Posts Tagged ‘annunciation’

Emily Dickinson succinctly describes the eternal nature of Love in this short but powerful poem

August 26, 2014

Love—is anterior to Life—
Posterior—to Death—
Initial of Creation, and
The Exponent of Breath—

This description of Love reminds me of the nature of the Self described in chapter two of the Gita: It is eternal. It was never born, nor will it ever die. It cannot be destroyed when the body is destroyed.

When it comes to mystical conception and creative inspiration, Love is expressed in a beautiful poem by New York poet laureate Marie Howe. Listen to her read Annunciation to Krista Tippett On Being.

For another Vedic perspective from America’s greatest poet, see Emily Dickinson’s Solitude, where she describes the self-referral process of the self integrating with the Self, finite infinity.

Read how Emily Dickinson wanted her poems to look on the page, described in Rebecca Mead’s Back of the Envelope in The New Yorker: Poesy Dept. | January 27, 2014 Issue.

Here is another cosmic love poem by another one of America’s greatest poets: i carry your heart with me by e.e. cummings.

See A Blessing of Solitude by John O’Donohue, from Anam Cara: A Book of Celtic Wisdom, which profoundly complements Derek Walcott’s poem Love After Love.

New York poet laureate Marie Howe reads “Annunciation” to Krista Tippett On Being

September 22, 2013

New York poet laureate Marie Howe speaks with Krista Tippett about her poetry on the NPR show, On Being. Closing the interview, The Poetry of Ordinary Time, recorded In The Room, April 2013, Howe reads a poem in the voice of Mary, mother of Jesus, describing the Annunciation, which, her friend and mentor, Stanley Kunitz, said no one had ever gotten right. She wrote several versions, tore them up, and then this final one came through her.

Marie Howe said it had nothing to do with her. It just came through her, a reminder that the best poetry comes through us when we get out of the way. When we are emptied of our small self, “by being no one,” transcend our senses and turn within and are open to the higher Self, then that great creative force of Love within us creates, and the miracle of life, of poetry, happens. You can hear “Annunciation” by Marie Howe on SoundCloud.

Thought this screen save from the video is most appropriate with the poster of Mother Mary holding the infant Jesus!

Marie Howe reads her poem Annunciation to Krista Tippett for On Being

Marie Howe reads her poem “Annunciation” to Krista Tippett for On Being

Annunciation

Even if I don’t see it again—nor ever feel it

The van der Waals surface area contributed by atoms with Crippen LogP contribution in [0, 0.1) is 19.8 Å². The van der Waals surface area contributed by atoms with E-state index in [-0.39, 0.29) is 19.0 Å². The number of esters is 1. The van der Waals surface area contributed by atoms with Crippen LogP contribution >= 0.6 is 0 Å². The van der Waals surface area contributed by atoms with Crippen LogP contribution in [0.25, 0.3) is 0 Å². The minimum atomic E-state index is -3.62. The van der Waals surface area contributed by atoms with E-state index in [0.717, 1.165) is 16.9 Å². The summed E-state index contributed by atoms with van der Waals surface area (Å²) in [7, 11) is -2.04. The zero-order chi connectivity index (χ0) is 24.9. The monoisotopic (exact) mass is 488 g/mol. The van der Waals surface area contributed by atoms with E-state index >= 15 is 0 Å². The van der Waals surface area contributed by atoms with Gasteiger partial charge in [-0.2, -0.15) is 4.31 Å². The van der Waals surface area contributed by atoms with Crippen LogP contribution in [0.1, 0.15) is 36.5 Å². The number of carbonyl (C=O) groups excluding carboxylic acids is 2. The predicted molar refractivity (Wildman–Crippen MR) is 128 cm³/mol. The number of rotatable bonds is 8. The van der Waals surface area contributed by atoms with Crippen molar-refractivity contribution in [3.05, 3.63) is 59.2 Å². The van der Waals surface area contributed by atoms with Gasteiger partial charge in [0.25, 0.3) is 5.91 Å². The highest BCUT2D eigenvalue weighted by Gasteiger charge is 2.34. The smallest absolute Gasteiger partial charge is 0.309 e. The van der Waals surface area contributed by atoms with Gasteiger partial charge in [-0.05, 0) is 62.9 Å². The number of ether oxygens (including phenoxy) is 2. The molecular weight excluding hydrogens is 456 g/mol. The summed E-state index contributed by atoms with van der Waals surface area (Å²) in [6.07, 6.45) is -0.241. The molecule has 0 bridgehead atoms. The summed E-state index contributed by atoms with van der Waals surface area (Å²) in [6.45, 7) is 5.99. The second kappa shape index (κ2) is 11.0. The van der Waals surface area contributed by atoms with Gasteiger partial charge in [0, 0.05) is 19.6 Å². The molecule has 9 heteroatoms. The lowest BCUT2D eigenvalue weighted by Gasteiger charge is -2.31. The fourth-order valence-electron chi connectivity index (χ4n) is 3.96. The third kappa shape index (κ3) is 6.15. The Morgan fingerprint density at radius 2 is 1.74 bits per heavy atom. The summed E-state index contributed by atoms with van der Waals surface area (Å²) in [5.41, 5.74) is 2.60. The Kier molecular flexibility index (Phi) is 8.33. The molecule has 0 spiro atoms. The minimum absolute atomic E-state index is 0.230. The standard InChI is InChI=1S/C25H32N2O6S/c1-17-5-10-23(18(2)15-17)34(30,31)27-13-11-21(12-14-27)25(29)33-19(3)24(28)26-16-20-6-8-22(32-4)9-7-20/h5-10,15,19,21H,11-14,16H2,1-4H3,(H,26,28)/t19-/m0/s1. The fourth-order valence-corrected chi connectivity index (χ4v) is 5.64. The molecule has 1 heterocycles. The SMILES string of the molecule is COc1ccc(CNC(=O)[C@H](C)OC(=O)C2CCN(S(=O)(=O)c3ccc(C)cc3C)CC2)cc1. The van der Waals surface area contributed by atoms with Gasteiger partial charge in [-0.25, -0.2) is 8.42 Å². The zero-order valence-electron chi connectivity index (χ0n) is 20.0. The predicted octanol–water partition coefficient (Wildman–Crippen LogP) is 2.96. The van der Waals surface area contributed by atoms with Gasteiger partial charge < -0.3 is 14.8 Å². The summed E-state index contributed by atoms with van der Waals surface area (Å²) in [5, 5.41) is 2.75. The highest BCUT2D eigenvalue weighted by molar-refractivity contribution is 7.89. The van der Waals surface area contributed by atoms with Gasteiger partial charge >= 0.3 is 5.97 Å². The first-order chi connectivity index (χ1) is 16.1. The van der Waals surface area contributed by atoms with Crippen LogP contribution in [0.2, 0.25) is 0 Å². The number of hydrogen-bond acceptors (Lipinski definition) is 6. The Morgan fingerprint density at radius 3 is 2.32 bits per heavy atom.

I know it is—and that if once it hailed me
it ever does—

And so it is myself I want to turn in that direction
not as towards a place, but it was a tilting
within myself,

as one turns a mirror to flash the light to where
it isn’t—I was blinded like that—and swam
in what shone at me

only able to endure it by being no one and so
specifically myself I thought I’d die
from being loved like that.

This amazingly beautiful and profound poem can be found at 1:36:02 at the end of the interview, but she starts talking about it at 1:34:45. There are more audio clips of Howe reading her poems posted at the On Being blog. They are also available on their SoundCloud, with other audio clips. Here is the complete unedited audio interview recorded on March 16, 2003, at the College of Saint Benedict in Saint Joseph Minnesota.

Also see An Evening with New York State Poet Laureate Marie Howe.

This relates: David Whyte describes the mysterious way a poem starts inside you with the lightest touch. Whyte also uses a biblical reference, comparing poetic revelation to Lazarus walking to the light.

Enjoy reading: The Millions Interviews Marie Howe-Words Can Sustain and Save Us, published January 11, 2018, where Marie describes what the writing and reading of poetry has done for her, and what it can do for the rest of us. This Q&A particularly reinforces the point Marie Howe made to Krista Tippett when writing “Annunciation.”

TM: Do you think of writing as a spiritual act at its core?

MH: I do, because it involves a wonderful contradiction which is in order for it to happen you have to be there and you have to disappear. Both. You know, nothing feels as a good as that. Being there and disappearing–being possessed by something else. Something happening through you, but you’re attending it. There are few other things in the world like that, but writing is pretty much a relief from the self–and yet the self has to be utterly there.


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